BEETROOT CURED SALMON
Created by Peter Biggs, head chef at Nathan Outlaw Seafood & Grill, St Enodoc hotel, Rock
For the salmon
- 2 x medium sides salmon, trimmed and skinned, about 750g each
- 6 raw beetroots, about 500g
- 500g coarse sea salt
- 1kg caster sugar
- 10g fennel seeds
- 1 bunch tarragon
- 40ml honey
For the horseradish cream
- 250ml whipping cream
- 20g grated horseradish
- 1/2 lemon, juiced
- Salt to taste
- Baby beetroot, boiled in salted water, marinated in shallots, thyme, garlic, balsamic and olive oil
- Red amaranth leaves
Cure the salmon by blending the beetroot with the other ingredients until smooth textured. Cover the fish with mixture and refrigerate for 30 hours. Wash off marinade and pat dry. Make the horseradish cream by whipping cream until risen but still soft, then add the horseradish and lemon juice. Season to taste.
To serve, slice salmon, place on small oblong plate and garnish with baby beetroots and amaranth leaves.
TURBOT WITH POTTED CLAM SAUCE, SAMPHIRE AND BROAD BEANS
Created by Nathan Outlaw, Restaurant Nathan Outlaw, Marina Villa hotels, Fowey
INGREDIENTS (Serves four)
For sauce base (enough for about eight)
- 1 egg yolk
- 1tsp white wine vinegar
- 1tsp English mustard
- 250ml olive oil
- Salt, to taste
- Nutmeg, to taste
- Cayenne, to taste
- Lemon juice, to taste
- 50ml double cream
- 100ml fish stock
For the turbot
- 1 x 1.5kg turbot, filleted, skinned and portioned into 100g portions (retaining trimmings for fish fingers)
- Salt for seasoning
- Oil for cooking
For fish fingers
- 4 pieces of turbot, trimmed to 2cm wide x 7cm long
- 50g flour, seasoned with salt
- 1 egg, beaten
- 150g Japanese breadcrumbs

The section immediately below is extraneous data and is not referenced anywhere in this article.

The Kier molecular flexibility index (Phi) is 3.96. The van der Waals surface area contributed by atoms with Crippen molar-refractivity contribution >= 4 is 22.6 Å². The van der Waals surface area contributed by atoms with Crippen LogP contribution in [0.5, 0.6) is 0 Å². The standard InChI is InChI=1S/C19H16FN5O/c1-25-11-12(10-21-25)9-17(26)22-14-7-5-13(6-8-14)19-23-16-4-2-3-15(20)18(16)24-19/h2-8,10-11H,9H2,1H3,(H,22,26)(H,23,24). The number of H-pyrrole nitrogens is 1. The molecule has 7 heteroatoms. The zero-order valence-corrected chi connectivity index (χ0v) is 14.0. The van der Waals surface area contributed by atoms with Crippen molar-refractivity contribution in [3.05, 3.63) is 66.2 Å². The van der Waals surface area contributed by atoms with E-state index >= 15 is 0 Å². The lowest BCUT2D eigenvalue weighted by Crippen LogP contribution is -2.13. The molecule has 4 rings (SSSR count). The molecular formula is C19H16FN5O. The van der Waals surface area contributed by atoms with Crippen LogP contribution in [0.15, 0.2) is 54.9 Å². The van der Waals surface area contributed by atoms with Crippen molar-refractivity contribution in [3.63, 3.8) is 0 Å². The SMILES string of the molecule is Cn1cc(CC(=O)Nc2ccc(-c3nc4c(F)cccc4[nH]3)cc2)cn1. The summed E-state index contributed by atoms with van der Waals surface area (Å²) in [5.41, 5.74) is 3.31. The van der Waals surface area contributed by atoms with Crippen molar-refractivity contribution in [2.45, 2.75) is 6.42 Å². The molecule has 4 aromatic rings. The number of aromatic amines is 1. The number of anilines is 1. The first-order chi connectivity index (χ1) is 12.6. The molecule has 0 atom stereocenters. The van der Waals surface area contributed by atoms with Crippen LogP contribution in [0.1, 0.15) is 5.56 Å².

- Oil for deep frying
- Salt for seasoning
For sauce garnish
- 1 baby gem lettuce, finely sliced
- 200g clams, rinsed, steamed open, then picked
- 100g samphire
- 100g Cornish Early new potatoes, sliced, cooked and pan-fried in oil
- 100g fresh broad beans, blanched and outer skin removed
- 2tbs broad leaf parsley, chopped
- Salt and pepper, to taste
For final garnish
- 50ml lemon oil
For the sauce, place egg yolk, vinegar and mustard into a bowl. Whisk for one minute then slowly add the olive oil, taking care not to split the mix. Season with a little salt and you have a mayonnaise. Season with the spices and lemon juice to taste. To finish the sauce, add the double cream to the mayonnaise. Heat up your fish stock and whisk it in to the mayonnaise bit by bit until you have a consistency that just coats the back of a spoon. Reserve until ready to serve.
Heat a non-stick pan and add some oil. When the oil is hot, add the fish fillet, presentation side down, and season with a little salt. Cook gently until the fish has a light golden edge. Carefully flip the fish and remove from the heat. This will allow the gentle residual heat to finish the cooking process. When cooked, remove from the pan ready for serving.
For fish fingers, take fish trimmings, flour, then coat with the egg and roll through the breadcrumbs. Deep-fry until golden. Season with a little salt.
When ready to plate, heat the mayonnaise sauce base to bain-marie temperature and add garnishes. First, add the lettuce, then clams, samphire, potatoes and broad beans. Heat through for one minute.
Finally, add the parsley and season to taste. The dish has to be served immediately the sauce has been finished.
To serve, take four warm bowls. Place the sauce and garnish in the centre of the bowls. Place the fish on top. Garnish with the lemon oil and the fish finger. Serve immediately.
DON'T MISS CHEF CONFERENCE 2009
If you're an aspirational chef looking for culinary inspiration, don't miss this year's Chef Conference. Taking place on Monday 28 September at London's Jumeirah Carlton Tower hotel, it's a chance to rub shoulders with Europe's finest and some of the UK's most exciting chefs.
Spain's Elena Arzak - one of an elite band of three-Michelin-starred female chefs - will be cooking live at the event.
There's also three-starred chef Heston Blumenthal, as well as two-Michelin-starred chefs Michael Caines, and Martin Burge, the 2009 Cateys Chef Award winner Angela Hartnett and Knorr National Chef of the Year 2008 winner Simon Hulstone. The event concludes with lunch at one of three of London's most prestigious two-Michelin-starred restaurants - Marcus Wareing at the Berkeley, Phil Howard's the Square or Alain Ducasse at the Dorchester.
If you have a burning question that you want to ask any of the chefs, then Table Talk is the place to be. If you leave your questions on Table Talk, Caterer will field them to the chef on your behalf.